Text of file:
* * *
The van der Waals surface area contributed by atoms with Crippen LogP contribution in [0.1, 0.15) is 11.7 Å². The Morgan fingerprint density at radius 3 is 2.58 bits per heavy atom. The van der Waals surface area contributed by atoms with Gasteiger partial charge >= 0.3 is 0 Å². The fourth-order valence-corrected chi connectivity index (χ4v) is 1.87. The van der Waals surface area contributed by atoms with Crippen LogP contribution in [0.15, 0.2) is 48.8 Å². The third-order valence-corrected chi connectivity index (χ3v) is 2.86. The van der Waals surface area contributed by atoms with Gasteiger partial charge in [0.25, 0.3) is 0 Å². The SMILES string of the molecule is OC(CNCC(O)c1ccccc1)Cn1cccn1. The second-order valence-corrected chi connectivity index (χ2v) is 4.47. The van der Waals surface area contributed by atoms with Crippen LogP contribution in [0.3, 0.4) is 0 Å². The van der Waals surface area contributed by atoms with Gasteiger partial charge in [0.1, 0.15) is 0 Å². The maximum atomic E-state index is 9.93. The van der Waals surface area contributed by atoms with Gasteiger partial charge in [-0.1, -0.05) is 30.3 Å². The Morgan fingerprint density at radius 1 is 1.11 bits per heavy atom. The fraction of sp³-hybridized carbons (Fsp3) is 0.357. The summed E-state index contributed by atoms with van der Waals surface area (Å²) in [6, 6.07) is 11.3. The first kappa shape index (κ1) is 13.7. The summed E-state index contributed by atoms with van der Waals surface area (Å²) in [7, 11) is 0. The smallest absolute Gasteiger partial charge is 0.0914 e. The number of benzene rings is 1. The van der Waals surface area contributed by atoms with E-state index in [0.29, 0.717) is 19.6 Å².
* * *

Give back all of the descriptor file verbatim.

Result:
The van der Waals surface area contributed by atoms with Crippen LogP contribution in [0.1, 0.15) is 11.7 Å². The Morgan fingerprint density at radius 3 is 2.58 bits per heavy atom. The van der Waals surface area contributed by atoms with Gasteiger partial charge >= 0.3 is 0 Å². The fourth-order valence-corrected chi connectivity index (χ4v) is 1.87. The van der Waals surface area contributed by atoms with Crippen LogP contribution in [0.15, 0.2) is 48.8 Å². The third-order valence-corrected chi connectivity index (χ3v) is 2.86. The van der Waals surface area contributed by atoms with Gasteiger partial charge in [0.25, 0.3) is 0 Å². The SMILES string of the molecule is OC(CNCC(O)c1ccccc1)Cn1cccn1. The second-order valence-corrected chi connectivity index (χ2v) is 4.47. The van der Waals surface area contributed by atoms with Crippen LogP contribution in [0.3, 0.4) is 0 Å². The van der Waals surface area contributed by atoms with Gasteiger partial charge in [0.1, 0.15) is 0 Å². The maximum atomic E-state index is 9.93. The van der Waals surface area contributed by atoms with Gasteiger partial charge in [-0.1, -0.05) is 30.3 Å². The Morgan fingerprint density at radius 1 is 1.11 bits per heavy atom. The fraction of sp³-hybridized carbons (Fsp3) is 0.357. The summed E-state index contributed by atoms with van der Waals surface area (Å²) in [6, 6.07) is 11.3. The first kappa shape index (κ1) is 13.7. The summed E-state index contributed by atoms with van der Waals surface area (Å²) in [7, 11) is 0. The smallest absolute Gasteiger partial charge is 0.0914 e. The number of benzene rings is 1. The van der Waals surface area contributed by atoms with E-state index in [0.29, 0.717) is 19.6 Å².